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Mortimer Adler
Rogers Albritton
Alexander of Aphrodisias
Samuel Alexander
William Alston
Louise Antony
Thomas Aquinas
David Armstrong
Harald Atmanspacher
Robert Audi
Alexander Bain
Mark Balaguer
Jeffrey Barrett
William Belsham
Henri Bergson
George Berkeley
Isaiah Berlin
Richard J. Bernstein
Bernard Berofsky
Robert Bishop
Max Black
Susanne Bobzien
Emil du Bois-Reymond
Hilary Bok
Laurence BonJour
George Boole
Émile Boutroux
Michael Burke
Joseph Keim Campbell
Rudolf Carnap
Ernst Cassirer
David Chalmers
Roderick Chisholm
Randolph Clarke
Samuel Clarke
Anthony Collins
Antonella Corradini
Diodorus Cronus
Jonathan Dancy
Donald Davidson
Mario De Caro
Daniel Dennett
Jacques Derrida
René Descartes
Richard Double
Fred Dretske
John Dupré
John Earman
Laura Waddell Ekstrom
Herbert Feigl
John Martin Fischer
Owen Flanagan
Luciano Floridi
Philippa Foot
Alfred Fouilleé
Harry Frankfurt
Richard L. Franklin
Michael Frede
Gottlob Frege
Peter Geach
Edmund Gettier
Carl Ginet
Alvin Goldman
Nicholas St. John Green
H.Paul Grice
Ian Hacking
Ishtiyaque Haji
Stuart Hampshire
Sam Harris
William Hasker
Georg W.F. Hegel
Martin Heidegger
Thomas Hobbes
David Hodgson
Shadsworth Hodgson
Baron d'Holbach
Ted Honderich
Pamela Huby
David Hume
Ferenc Huoranszki
William James
Lord Kames
Robert Kane
Immanuel Kant
Tomis Kapitan
Jaegwon Kim
William King
Hilary Kornblith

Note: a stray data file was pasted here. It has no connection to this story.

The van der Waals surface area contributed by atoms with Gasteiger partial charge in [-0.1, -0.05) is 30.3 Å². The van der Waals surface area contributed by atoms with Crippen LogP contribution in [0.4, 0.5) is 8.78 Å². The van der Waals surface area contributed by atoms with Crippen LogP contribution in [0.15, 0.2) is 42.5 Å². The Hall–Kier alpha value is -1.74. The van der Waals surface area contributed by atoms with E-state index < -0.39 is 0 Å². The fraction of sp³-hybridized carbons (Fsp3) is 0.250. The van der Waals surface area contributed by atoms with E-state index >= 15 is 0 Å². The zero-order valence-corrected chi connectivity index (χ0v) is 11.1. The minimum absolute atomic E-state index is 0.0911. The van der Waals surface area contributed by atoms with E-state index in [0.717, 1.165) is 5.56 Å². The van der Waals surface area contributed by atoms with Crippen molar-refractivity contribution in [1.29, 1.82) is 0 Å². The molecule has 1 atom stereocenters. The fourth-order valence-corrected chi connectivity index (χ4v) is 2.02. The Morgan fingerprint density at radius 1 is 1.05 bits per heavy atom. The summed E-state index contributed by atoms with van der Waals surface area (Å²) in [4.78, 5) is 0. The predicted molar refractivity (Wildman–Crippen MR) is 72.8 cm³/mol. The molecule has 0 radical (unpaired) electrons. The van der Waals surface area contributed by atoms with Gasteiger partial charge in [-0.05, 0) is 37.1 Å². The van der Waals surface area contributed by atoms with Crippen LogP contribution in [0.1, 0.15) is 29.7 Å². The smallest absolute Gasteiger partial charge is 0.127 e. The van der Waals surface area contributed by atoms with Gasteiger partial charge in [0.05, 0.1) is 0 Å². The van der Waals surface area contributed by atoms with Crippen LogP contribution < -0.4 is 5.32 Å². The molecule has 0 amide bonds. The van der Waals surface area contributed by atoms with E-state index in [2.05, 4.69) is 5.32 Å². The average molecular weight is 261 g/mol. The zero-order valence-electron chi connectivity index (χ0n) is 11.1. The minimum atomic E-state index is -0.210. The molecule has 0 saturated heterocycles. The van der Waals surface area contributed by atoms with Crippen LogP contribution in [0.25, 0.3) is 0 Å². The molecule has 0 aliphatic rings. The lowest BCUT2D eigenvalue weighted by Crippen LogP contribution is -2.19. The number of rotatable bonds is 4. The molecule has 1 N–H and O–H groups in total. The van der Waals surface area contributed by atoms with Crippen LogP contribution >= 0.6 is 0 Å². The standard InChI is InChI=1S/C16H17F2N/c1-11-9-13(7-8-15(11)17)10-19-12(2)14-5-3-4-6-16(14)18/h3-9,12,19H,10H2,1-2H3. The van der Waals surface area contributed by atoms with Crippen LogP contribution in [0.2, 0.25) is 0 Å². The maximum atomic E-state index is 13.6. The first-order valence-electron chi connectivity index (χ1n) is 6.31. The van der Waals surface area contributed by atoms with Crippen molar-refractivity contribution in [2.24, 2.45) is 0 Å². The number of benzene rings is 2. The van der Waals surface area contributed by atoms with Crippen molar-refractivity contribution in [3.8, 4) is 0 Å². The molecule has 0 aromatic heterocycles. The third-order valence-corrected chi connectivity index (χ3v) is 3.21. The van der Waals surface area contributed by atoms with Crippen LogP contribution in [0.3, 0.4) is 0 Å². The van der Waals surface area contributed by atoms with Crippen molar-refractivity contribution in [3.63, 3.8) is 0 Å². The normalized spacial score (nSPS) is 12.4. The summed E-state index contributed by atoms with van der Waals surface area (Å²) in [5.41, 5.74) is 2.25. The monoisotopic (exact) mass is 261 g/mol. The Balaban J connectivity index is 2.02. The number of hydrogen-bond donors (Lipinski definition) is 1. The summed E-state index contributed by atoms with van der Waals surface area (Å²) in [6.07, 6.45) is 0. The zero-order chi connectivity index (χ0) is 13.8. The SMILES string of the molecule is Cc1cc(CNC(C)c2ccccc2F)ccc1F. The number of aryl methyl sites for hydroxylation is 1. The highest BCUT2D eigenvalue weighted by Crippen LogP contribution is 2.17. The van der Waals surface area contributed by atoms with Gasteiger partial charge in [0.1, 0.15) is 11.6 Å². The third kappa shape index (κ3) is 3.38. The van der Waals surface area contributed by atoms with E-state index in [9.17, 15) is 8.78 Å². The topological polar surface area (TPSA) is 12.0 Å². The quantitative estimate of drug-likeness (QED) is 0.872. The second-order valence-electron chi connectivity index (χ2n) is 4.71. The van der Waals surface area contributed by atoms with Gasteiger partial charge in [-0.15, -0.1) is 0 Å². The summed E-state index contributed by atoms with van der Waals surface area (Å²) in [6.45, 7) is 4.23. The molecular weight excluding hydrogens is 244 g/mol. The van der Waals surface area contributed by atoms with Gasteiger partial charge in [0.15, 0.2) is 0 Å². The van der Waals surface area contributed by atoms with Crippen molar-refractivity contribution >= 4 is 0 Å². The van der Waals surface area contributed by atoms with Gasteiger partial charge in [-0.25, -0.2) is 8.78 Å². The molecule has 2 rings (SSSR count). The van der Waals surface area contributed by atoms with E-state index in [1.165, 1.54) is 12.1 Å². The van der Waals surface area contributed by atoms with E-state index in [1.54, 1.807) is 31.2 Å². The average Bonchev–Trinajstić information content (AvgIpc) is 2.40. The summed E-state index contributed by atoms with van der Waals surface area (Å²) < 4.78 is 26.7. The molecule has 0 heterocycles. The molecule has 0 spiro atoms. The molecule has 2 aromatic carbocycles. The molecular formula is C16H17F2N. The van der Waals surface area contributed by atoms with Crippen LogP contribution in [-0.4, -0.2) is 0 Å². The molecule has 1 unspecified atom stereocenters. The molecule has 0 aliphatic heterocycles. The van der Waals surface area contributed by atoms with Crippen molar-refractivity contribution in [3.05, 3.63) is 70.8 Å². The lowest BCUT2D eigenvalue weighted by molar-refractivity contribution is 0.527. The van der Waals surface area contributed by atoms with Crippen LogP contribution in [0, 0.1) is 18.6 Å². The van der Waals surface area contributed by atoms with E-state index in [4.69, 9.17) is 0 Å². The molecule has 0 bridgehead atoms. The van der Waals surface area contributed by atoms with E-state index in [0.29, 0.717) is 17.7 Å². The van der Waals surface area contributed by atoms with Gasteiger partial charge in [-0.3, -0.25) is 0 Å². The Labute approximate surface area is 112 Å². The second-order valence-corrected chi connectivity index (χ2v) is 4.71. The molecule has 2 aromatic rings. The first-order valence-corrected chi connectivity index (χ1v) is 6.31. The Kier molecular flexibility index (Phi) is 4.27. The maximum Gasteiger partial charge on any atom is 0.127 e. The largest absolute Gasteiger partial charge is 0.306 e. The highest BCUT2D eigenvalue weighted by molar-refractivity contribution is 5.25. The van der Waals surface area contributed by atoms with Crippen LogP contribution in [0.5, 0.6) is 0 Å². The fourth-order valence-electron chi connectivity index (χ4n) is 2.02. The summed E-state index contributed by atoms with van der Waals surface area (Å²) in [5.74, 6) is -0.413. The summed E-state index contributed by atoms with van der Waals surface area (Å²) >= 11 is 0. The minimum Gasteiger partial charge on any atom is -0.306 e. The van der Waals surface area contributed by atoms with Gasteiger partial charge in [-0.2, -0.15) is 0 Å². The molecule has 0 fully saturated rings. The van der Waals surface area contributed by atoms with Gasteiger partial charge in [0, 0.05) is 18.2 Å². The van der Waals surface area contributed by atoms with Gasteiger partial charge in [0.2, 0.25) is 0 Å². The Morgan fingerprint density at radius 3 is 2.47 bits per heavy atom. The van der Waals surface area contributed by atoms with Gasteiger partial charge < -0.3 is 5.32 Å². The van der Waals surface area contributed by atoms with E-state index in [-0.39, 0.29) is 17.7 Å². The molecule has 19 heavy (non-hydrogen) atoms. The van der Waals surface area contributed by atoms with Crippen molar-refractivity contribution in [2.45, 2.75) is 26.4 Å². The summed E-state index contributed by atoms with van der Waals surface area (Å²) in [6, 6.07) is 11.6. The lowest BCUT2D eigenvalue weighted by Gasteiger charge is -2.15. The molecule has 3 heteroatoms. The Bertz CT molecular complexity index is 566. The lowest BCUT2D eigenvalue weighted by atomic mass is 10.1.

Christine Korsgaard
Saul Kripke
Andrea Lavazza
Keith Lehrer
Gottfried Leibniz
Michael Levin
George Henry Lewes
David Lewis
Peter Lipton
C. Lloyd Morgan
John Locke
Michael Lockwood
E. Jonathan Lowe
John R. Lucas
Alasdair MacIntyre
Ruth Barcan Marcus
James Martineau
Storrs McCall
Hugh McCann
Colin McGinn
Michael McKenna
Brian McLaughlin
John McTaggart
Paul E. Meehl
Uwe Meixner
Alfred Mele
Trenton Merricks
John Stuart Mill
Dickinson Miller
Thomas Nagel
Otto Neurath
Friedrich Nietzsche
John Norton
Robert Nozick
William of Ockham
Timothy O'Connor
David F. Pears
Charles Sanders Peirce
Derk Pereboom
Steven Pinker
Karl Popper
Huw Price
Hilary Putnam
Willard van Orman Quine
Frank Ramsey
Ayn Rand
Michael Rea
Thomas Reid
Charles Renouvier
Nicholas Rescher
Richard Rorty
Josiah Royce
Bertrand Russell
Paul Russell
Gilbert Ryle
Jean-Paul Sartre
Kenneth Sayre
Moritz Schlick
Arthur Schopenhauer
John Searle
Wilfrid Sellars
Alan Sidelle
Ted Sider
Henry Sidgwick
Walter Sinnott-Armstrong
Saul Smilansky
Michael Smith
Baruch Spinoza
L. Susan Stebbing
Isabelle Stengers
George F. Stout
Galen Strawson
Peter Strawson
Eleonore Stump
Francisco Suárez
Richard Taylor
Kevin Timpe
Mark Twain
Peter Unger
Peter van Inwagen
Manuel Vargas
John Venn
Kadri Vihvelin
G.H. von Wright
David Foster Wallace
R. Jay Wallace
Ted Warfield
Roy Weatherford
William Whewell
Alfred North Whitehead
David Widerker
David Wiggins
Bernard Williams
Timothy Williamson
Ludwig Wittgenstein
Susan Wolf


Michael Arbib
Walter Baade
Bernard Baars
Gregory Bateson
John S. Bell
Charles Bennett
Ludwig von Bertalanffy
Susan Blackmore
Margaret Boden
David Bohm
Niels Bohr
Ludwig Boltzmann
Emile Borel
Max Born
Satyendra Nath Bose
Walther Bothe
Hans Briegel
Leon Brillouin
Stephen Brush
Henry Thomas Buckle
S. H. Burbury
Donald Campbell
Anthony Cashmore
Eric Chaisson
Jean-Pierre Changeux
Arthur Holly Compton
John Conway
John Cramer
E. P. Culverwell
Charles Darwin
Terrence Deacon
Lüder Deecke
Louis de Broglie
Max Delbrück
Abraham de Moivre
Paul Dirac
Hans Driesch
John Eccles
Arthur Stanley Eddington
Paul Ehrenfest
Albert Einstein
Hugh Everett, III
Franz Exner
Richard Feynman
R. A. Fisher
Joseph Fourier
Philipp Frank